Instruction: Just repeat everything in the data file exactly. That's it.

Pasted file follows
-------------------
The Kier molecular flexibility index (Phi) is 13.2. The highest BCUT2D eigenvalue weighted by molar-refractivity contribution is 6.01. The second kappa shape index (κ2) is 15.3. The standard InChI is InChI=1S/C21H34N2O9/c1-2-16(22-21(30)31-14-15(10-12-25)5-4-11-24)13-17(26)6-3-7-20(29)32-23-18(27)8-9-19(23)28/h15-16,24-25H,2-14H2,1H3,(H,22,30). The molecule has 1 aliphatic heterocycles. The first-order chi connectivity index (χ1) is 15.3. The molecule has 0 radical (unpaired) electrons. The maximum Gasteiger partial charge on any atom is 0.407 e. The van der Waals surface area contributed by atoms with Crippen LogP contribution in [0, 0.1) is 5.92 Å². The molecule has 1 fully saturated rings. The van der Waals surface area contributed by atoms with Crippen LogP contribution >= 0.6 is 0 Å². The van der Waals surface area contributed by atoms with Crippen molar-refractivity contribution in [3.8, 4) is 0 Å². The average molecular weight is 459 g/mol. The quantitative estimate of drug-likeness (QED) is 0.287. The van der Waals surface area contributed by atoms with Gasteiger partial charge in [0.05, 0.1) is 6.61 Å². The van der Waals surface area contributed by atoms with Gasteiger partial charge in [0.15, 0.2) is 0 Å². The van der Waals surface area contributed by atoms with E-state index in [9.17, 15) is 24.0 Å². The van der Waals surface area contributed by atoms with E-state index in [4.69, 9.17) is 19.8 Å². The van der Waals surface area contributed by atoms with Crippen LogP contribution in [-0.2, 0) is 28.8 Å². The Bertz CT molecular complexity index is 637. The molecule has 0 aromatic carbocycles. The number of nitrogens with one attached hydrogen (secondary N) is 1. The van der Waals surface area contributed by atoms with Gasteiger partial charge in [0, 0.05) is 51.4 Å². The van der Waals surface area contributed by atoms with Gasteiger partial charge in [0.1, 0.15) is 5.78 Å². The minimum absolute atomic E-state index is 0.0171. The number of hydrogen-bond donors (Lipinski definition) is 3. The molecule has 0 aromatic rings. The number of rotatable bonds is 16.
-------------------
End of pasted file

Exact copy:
The Kier molecular flexibility index (Phi) is 13.2. The highest BCUT2D eigenvalue weighted by molar-refractivity contribution is 6.01. The second kappa shape index (κ2) is 15.3. The standard InChI is InChI=1S/C21H34N2O9/c1-2-16(22-21(30)31-14-15(10-12-25)5-4-11-24)13-17(26)6-3-7-20(29)32-23-18(27)8-9-19(23)28/h15-16,24-25H,2-14H2,1H3,(H,22,30). The molecule has 1 aliphatic heterocycles. The first-order chi connectivity index (χ1) is 15.3. The molecule has 0 radical (unpaired) electrons. The maximum Gasteiger partial charge on any atom is 0.407 e. The van der Waals surface area contributed by atoms with Crippen LogP contribution in [0, 0.1) is 5.92 Å². The molecule has 1 fully saturated rings. The van der Waals surface area contributed by atoms with Crippen LogP contribution >= 0.6 is 0 Å². The van der Waals surface area contributed by atoms with Crippen molar-refractivity contribution in [3.8, 4) is 0 Å². The average molecular weight is 459 g/mol. The quantitative estimate of drug-likeness (QED) is 0.287. The van der Waals surface area contributed by atoms with Gasteiger partial charge in [0.05, 0.1) is 6.61 Å². The van der Waals surface area contributed by atoms with Gasteiger partial charge in [0.15, 0.2) is 0 Å². The van der Waals surface area contributed by atoms with E-state index in [9.17, 15) is 24.0 Å². The van der Waals surface area contributed by atoms with E-state index in [4.69, 9.17) is 19.8 Å². The van der Waals surface area contributed by atoms with Crippen LogP contribution in [-0.2, 0) is 28.8 Å². The Bertz CT molecular complexity index is 637. The molecule has 0 aromatic carbocycles. The number of nitrogens with one attached hydrogen (secondary N) is 1. The van der Waals surface area contributed by atoms with Gasteiger partial charge in [0, 0.05) is 51.4 Å². The van der Waals surface area contributed by atoms with Gasteiger partial charge in [0.1, 0.15) is 5.78 Å². The minimum absolute atomic E-state index is 0.0171. The number of hydrogen-bond donors (Lipinski definition) is 3. The molecule has 0 aromatic rings. The number of rotatable bonds is 16.